UK: Question And Answers Concerning The New 1998 ICC Rules For International Arbitration

Last Updated: 26 November 1997
Article by Stewart Shackleton, Norton Rose, November 1997

This article was first published by FT Law & Tax in Practical Arbitration Journal. Further information can be found at Click Contact Link on the FT Law and Tax home page.

The new 1998 ICC arbitration rules launched last June have already been the subject of several recent conferences and seminars in Paris and London. The new Rules, which are widely seen as a definite improvement of ICC arbitration, will come into force on 1 January 1998. A number of questions about procedure under the new Rules are commonly asked by practitioners. The Consulting Editors have put some of these questions to Stewart Shackleton of Norton Rose

Starting proceedings and mandatory Reply to counterclaim

Question: While statements of case, defence etc are no longer required, is there a mandatory Reply to any counterclaim?

Answer: It is incorrect to say that statements of case, defence etc are no longer required. On the one hand, the new Rules will still require parties to file a 'Request for Arbitration' (r4) and an 'Answer to the Request' (r5). Apart from the question of counter-claims, the manner and form of any further pleadings will be determined by the parties and the arbitral tribunal. On the other hand, even under the current 1988 Rules, parties are under no obligation to file a full statement of case or defence at the start of proceedings.

While the 1998 Rules have dropped the terms 'statement of the claimant's case' with reference to the contents of the Request for Arbitration and 'defence' in relation to the Answer to be filed by the respondent (known as the defendant under the current Rules), this really represents more a clarification than a change of practice. These terms are actually misnomers. In practice under the Rules now in force, it is sufficient to include a brief description of the circumstances surrounding the parties' dispute. However, the current wording can be confusing for first-time users who sometimes understand that they are required to file complete and detailed pleadings and supporting documents from the start.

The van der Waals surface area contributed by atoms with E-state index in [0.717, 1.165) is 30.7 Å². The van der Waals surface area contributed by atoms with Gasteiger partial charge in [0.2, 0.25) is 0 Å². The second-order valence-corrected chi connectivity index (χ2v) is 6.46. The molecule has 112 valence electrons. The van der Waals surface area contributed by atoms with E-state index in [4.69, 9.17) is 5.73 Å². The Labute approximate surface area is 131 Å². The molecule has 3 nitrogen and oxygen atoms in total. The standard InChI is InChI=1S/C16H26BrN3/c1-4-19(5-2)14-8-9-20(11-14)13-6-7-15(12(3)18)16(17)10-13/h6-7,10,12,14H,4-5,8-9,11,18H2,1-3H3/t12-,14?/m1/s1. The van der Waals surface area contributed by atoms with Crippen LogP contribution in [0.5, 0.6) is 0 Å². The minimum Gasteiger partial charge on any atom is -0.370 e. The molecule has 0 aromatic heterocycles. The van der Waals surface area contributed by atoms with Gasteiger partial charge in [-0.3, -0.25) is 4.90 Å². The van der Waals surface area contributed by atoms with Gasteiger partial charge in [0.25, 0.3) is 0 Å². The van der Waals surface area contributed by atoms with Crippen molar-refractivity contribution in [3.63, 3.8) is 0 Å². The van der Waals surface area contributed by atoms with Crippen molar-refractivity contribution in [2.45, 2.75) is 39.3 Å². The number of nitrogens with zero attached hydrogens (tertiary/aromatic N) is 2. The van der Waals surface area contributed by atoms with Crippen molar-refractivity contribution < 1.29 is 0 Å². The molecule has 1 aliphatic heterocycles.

The recent changes incorporate more system-neutral language: under the new Rules, the Request will contain a 'brief description of the nature and circumstances giving rise to the dispute' and the Answer, 'comments' on same. This enhances the universal adaptability of Rules across legal cultures. There is no set form or style of pleadings to which the parties must necessarily comply in filing a Request or an Answer. This is because ICC Rules are intended to accommodate a great variety of legal practices.

It should be noted that the new Rules require parties to provide somewhat more information in the initial stages. In addition to the 'statement of case', a Request under the current Rules must contain a description of the parties to the dispute and the relevant agreements, in particular the agreement containing the arbitration clause. Both parties are required to comment on the number of arbitrators and, where applicable, indicate their choice of arbitrator. The new Rules will require the claimant to add a statement of the relief it seeks including, to the extent possible, an indication of the amounts claimed. The respondent will have to include in its Answer comments on the relief sought by the claimant. The new Rules will also require both parties to provide any comments they may have on the applicable law, the language and the place of arbitration.